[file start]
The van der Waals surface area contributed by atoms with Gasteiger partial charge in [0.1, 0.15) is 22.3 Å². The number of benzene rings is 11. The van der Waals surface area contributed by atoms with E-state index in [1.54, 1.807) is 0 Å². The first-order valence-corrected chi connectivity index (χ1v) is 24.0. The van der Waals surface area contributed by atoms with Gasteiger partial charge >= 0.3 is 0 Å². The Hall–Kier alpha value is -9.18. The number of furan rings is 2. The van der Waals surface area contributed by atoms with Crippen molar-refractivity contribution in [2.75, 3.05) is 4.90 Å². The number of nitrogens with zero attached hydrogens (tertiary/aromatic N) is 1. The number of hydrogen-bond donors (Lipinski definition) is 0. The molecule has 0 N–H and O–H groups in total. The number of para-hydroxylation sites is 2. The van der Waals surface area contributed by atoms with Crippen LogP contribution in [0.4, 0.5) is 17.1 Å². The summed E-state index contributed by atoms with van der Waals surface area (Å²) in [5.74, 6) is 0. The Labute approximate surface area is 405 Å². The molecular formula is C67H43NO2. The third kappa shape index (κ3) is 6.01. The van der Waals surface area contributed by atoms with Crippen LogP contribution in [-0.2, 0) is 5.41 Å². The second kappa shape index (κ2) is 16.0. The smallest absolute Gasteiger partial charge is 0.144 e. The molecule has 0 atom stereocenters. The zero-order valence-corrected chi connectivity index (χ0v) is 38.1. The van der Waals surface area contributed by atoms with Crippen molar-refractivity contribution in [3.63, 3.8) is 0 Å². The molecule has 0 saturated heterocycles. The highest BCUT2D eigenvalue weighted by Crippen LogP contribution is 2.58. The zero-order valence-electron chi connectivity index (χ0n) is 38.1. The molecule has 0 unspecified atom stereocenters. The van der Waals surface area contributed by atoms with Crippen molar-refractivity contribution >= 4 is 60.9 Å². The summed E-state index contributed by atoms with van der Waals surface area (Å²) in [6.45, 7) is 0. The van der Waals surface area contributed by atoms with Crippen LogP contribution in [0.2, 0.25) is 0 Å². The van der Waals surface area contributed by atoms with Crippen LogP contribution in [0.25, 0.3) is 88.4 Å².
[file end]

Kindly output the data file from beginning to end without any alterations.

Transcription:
The van der Waals surface area contributed by atoms with Gasteiger partial charge in [0.1, 0.15) is 22.3 Å². The number of benzene rings is 11. The van der Waals surface area contributed by atoms with E-state index in [1.54, 1.807) is 0 Å². The first-order valence-corrected chi connectivity index (χ1v) is 24.0. The van der Waals surface area contributed by atoms with Gasteiger partial charge >= 0.3 is 0 Å². The Hall–Kier alpha value is -9.18. The number of furan rings is 2. The van der Waals surface area contributed by atoms with Crippen molar-refractivity contribution in [2.75, 3.05) is 4.90 Å². The number of nitrogens with zero attached hydrogens (tertiary/aromatic N) is 1. The number of hydrogen-bond donors (Lipinski definition) is 0. The molecule has 0 N–H and O–H groups in total. The number of para-hydroxylation sites is 2. The van der Waals surface area contributed by atoms with Crippen LogP contribution in [0.4, 0.5) is 17.1 Å². The summed E-state index contributed by atoms with van der Waals surface area (Å²) in [5.74, 6) is 0. The Labute approximate surface area is 405 Å². The molecular formula is C67H43NO2. The third kappa shape index (κ3) is 6.01. The van der Waals surface area contributed by atoms with Crippen LogP contribution in [-0.2, 0) is 5.41 Å². The second kappa shape index (κ2) is 16.0. The smallest absolute Gasteiger partial charge is 0.144 e. The molecule has 0 atom stereocenters. The zero-order valence-corrected chi connectivity index (χ0v) is 38.1. The van der Waals surface area contributed by atoms with Crippen molar-refractivity contribution in [3.63, 3.8) is 0 Å². The molecule has 0 saturated heterocycles. The highest BCUT2D eigenvalue weighted by Crippen LogP contribution is 2.58. The zero-order valence-electron chi connectivity index (χ0n) is 38.1. The molecule has 0 unspecified atom stereocenters. The van der Waals surface area contributed by atoms with Crippen molar-refractivity contribution >= 4 is 60.9 Å². The summed E-state index contributed by atoms with van der Waals surface area (Å²) in [6.45, 7) is 0. The van der Waals surface area contributed by atoms with Crippen LogP contribution in [0.2, 0.25) is 0 Å². The van der Waals surface area contributed by atoms with Crippen LogP contribution in [0.25, 0.3) is 88.4 Å².